I think these basic fundamental acknowledgements are important because it shows a level of comfort, from a brand’s standpoint, to introduce these codes to consumers, in such a mass-visibility way.  I suspect there is a little bit of experimentation going on, but they’re exposing them nonetheless.  Next question is whether or not consumers will know what to do with these.  I wonder how far off I really am – along with the general consumer – in expecting these codes to be included in print pieces like this?  By the time I got to the Geico magazine, I expected them to include QR codes.  And they did.

So, I believe sooner rather than later, consumers will expect these crazy-looking codes to be in magazines like this and perhaps more print pieces than not.  By seeing them in this type of collateral and on windows of their local businesses and at airports, they’re going to know that they can “unlock” some sort of information.  It’s really the “payoff” now – the content on the other end – that is going to drive expectations and perceived value.  The content is certainly more important than the code, but we have to start with the code and getting consumers familiar with them.

We’ve implemented quite a few code-based initiatives this year and have learned from each one of them.  Here are some best practices that we follow:

  1. Before creating the codes, understand what you are going to offer to the consumer once they scan the code.  Is it going to be a mobile version of your site?  Is it going to be a video?  Is it going to be a text?  Is it going to be a VCard?  You must answer this question before you get into creating the actual code.
  2. Creating the codes is the easy part.  We’ve used Kaywa and I’ve seen ScanLife a lot lately.  It’s a simple process, just follow the directions with whichever service you’re going to use.
  3. Understand where the code is going to be placed, when printed.  Is it going to be circular like this?  Or is it going to be on a poster?  Or is it going to be on a magazine ad?  You’ll need to include instructions for consumers to understand what it is and how to actually use it.  What kind of piece it’s going to be printed on will dictate the amount of instructional information you can include.  At the very least, let consumers know that they can a) scan the code for something else (more content, special offers, etc…) and b) how to do it.  This includes telling them what QR code reader application they need on their smartphone and that they need to take a picture of the code.
  4. If you have the means to use/implement a text messaging service, it would give the consumer another way to “unlock” the information without scanning a code.  Include this option in your instructions.
  5. Let consumers know – very clearly – what they can expect by scanning the code.  This can be a simple text description next to the code.
  6. And finally, if at all possible, make sure the content offered up on the “other side of the code” is appropriate to experience on a mobile phone.  If you can help it, don’t send them to the regular .com.  Send them to the mobile version of the site or even directly to a Vimeo/YouTube playlist.  The more valuable the content on the other side is, the more value consumers will perceive to be behind these codes.

QR codes are an ideal technology to enable the offline and the online to converge.  They’re so simple to create, if you have the wherewithal to use them and good content to use, there’s no reason why you shouldn’t include the codes on all of your printed pieces.  It’s good to see so many brands using them.  At the beginning of the year, I don’t feel like anyone really knew what QR codes were, certainly not the average consumer.  But if these holiday circulars are any sign of the times, it hasn’t taken long to learn.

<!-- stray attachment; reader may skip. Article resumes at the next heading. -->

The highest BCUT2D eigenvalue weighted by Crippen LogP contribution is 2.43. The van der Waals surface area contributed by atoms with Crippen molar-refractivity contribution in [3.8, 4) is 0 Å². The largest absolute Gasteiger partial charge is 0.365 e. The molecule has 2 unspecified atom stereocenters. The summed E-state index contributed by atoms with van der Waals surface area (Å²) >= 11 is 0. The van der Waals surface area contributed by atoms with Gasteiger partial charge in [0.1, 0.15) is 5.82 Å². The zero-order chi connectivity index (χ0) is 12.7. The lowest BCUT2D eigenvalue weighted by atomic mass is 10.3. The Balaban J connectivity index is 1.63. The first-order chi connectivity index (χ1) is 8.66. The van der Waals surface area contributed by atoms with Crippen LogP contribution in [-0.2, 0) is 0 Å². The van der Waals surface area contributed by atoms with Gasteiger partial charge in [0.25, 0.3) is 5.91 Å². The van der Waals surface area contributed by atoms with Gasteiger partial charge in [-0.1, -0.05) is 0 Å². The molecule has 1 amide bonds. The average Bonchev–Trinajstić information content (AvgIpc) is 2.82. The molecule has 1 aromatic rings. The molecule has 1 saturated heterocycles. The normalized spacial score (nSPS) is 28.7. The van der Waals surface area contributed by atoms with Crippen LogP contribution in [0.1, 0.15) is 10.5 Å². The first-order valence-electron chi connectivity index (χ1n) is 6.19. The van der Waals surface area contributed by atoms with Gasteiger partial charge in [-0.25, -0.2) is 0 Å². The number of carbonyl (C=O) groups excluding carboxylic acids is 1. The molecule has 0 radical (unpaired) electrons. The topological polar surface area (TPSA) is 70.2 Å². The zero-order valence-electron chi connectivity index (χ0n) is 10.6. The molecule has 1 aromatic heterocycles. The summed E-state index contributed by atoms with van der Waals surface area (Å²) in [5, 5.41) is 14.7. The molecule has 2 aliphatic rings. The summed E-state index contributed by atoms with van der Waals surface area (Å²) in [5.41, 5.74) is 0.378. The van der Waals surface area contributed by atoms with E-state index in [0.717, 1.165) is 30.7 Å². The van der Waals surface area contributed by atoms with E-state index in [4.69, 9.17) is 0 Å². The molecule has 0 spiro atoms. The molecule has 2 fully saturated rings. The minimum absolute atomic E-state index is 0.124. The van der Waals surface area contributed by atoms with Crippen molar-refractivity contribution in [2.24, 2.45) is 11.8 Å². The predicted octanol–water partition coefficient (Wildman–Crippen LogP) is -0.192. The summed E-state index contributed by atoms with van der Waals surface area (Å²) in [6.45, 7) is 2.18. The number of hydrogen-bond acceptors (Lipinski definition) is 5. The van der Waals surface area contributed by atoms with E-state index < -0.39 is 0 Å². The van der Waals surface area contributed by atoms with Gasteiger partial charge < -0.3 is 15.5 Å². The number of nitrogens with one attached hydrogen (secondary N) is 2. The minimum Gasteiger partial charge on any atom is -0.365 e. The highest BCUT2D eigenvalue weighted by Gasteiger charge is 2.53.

Awareness OOH vs. Engagement OOH


Over the last couple of weeks (and year, really), I’ve tried to wrap my hands around all of the “OOH” thinking going on in my head.  I’ve put a couple of stakes in the ground along the way.  First there was my definition, then there were the basics of displays and their relationship with technology and what those two combined really mean and most recently, I explored the different components of the “new” OOH.

I feel like, conceptually, they’re all pretty close, but they’re not quite there.  They don’t tell a complete story.  That’s the thing that’s bugging me – the incomplete story.  It’s a complex story, no doubt.  Media consumption and consumer behavior and “always on” technology have evolved to such a high point that there is no longer an easy formula for moving someone down the decision/purchase funnel.  That same technology has transformed the places and things around us into consumption & interaction “screens” – “Out of Home” is no longer just the mass awareness platform that agencies and brands have relied on in their media mix to achieve maximum impressions.

This potential of the “new” OOH is something that I’ve explored since day 1 on this blog, but many disparate thoughts do not a complete story make.  I’m a little closer today than I was yesterday.

If you’re a regular reader here, you know how much I dislike the “Digital Out-of-Home/DOOH” moniker.  I’m starting to dislike “digital signage” just as much, but unfortunately, these are the two most widely-used terms in the industry.  Ask anyone in the industry what they actually do, and 9 people out of 10 (if not all 10) will give you a response with “DOOH” or “digital signage” in it.  And if you asked them what exactly that is, I’d put a solid bet on a response that included something like this – “it’s a network of screens held together by digital technology.

Network.  Screens.  Digital technology.

That’s so 1995.

In all seriousness, here’s my newest stake in the ground (and it’s not groundbreaking, but I think it provides clarity) – OOH, DOOH, and digital signage is Awareness Out-of-Home.  Digital signage (technology + a display) has enabled brands to be more effective at creating awareness, with dynamic loop times and dayparting and on-the-fly content updates, but at the end of the day, it’s all about pushing content out to as many eyeballs as they can.  It’s about impressions.  OOH/DOOH can be an extremely effective channel at achieving those impressions.